I've been using TextMate for years and I'm productive and happy with it. However, I like to try other editors from time to time to see if I'm missing anything. Recently I spent some time learning Vim and I discovered a few things that I particularly liked.
1) Split windows -- not the kind of split windows you normally get in Mac applications, but the Vim style ones. In Vim you can easily navigate from the keyboard to your different splits and choose what files to display in each. Additionally, you don't have to reach for your mouse to create a split. When you split, Vim divides the space up for you which is what you want most of the time. I found that it is very handy when needing to view more than 1 file at a time, which in my case is most of the time. Closing splits is about as easy as they are to create -- all from the keyboard. Multiple windows isn't really the same thing because they are slow to setup and tear down.
2) Selective multifile grep -- in Vim you can use a regular expression to open a set of files, and then just grep across the open files.
3) Don't need arrow keys -- after years of editing with the mouse; I find it painful to reach for it. It hurts my right shoulder and shoulder blade. It even hurts to have to move my hand down to the arrow keys. However, in Vim it is easy to keep your hands resting on your keyboard with your shoulders relaxed. No reaching for the mouse or arrow keys.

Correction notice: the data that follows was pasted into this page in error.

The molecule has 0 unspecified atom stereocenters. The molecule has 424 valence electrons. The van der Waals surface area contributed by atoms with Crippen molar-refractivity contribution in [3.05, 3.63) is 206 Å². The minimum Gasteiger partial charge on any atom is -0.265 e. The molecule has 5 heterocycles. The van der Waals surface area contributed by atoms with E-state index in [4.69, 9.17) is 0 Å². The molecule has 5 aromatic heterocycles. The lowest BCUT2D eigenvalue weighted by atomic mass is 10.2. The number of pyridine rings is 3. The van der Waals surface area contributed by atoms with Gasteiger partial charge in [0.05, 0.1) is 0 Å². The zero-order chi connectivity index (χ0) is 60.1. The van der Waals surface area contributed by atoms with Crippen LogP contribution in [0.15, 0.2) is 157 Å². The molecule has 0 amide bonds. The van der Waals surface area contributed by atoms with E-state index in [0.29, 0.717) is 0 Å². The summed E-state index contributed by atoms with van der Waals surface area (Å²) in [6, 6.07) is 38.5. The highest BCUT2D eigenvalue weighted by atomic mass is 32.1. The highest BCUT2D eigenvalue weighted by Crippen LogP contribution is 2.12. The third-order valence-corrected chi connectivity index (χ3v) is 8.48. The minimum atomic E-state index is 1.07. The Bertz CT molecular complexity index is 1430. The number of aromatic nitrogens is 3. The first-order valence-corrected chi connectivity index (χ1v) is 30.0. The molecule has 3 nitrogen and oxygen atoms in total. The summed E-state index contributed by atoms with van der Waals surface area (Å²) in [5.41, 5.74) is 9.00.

TextMate 1 or 2, is there a way to auto-highlight all occurrences of
I was from Windows using EditPlus, when I double-click or Ctrl+W to select
a word, EditPlus is able to automatically highlight all occurrences in a
different background colour, very nice and useful feature.
With TextMate I have to additionally hit Opt+Cmd+F, and highlighting colour
is same as selected word, not eye-catching. I use 'soft' and light
background for selection background but I prefer bright background (eg
yellow) for highlighted words.
Ctr-S not really meets what I need.
Sent from my mobile. Ignore the typos unless they're funny.
I've used Whitesmith bracing style for *decades*, and had it kinda-sorta working in TM 1.5.x, though not perfectly. Now I've lost those old settings and for the life of me can't figure out how to get it even close in 2.0. There's clearly something fundamental that I'm missing, but I've spent hours on this off and on over the past few months, and I'm guessing that someone who really understands the rules (and regex) better than I, could get me on the right path in short order. I'd definitely appreciate it.
For those (unfortunate souls) who are not familiar with Whitesmith:
Also, just as a general suggestion, it seems like it would be really helpful to have just a handful of "packaged" example indentation rules for the small handful of common bracing styles, i.e. Allman, K&R, Whitesmith, maybe Gnu. Of course it wouldn't be perfect for everyone, but it could be really helpful as a starting point. If you know of such a set of examples, please point me to them (yes, I've looked). Thanks!
I'm trying to develop a bundle for communicating with a TCP server, and
would like to create 1) a bundle command that opens the connection, and 2)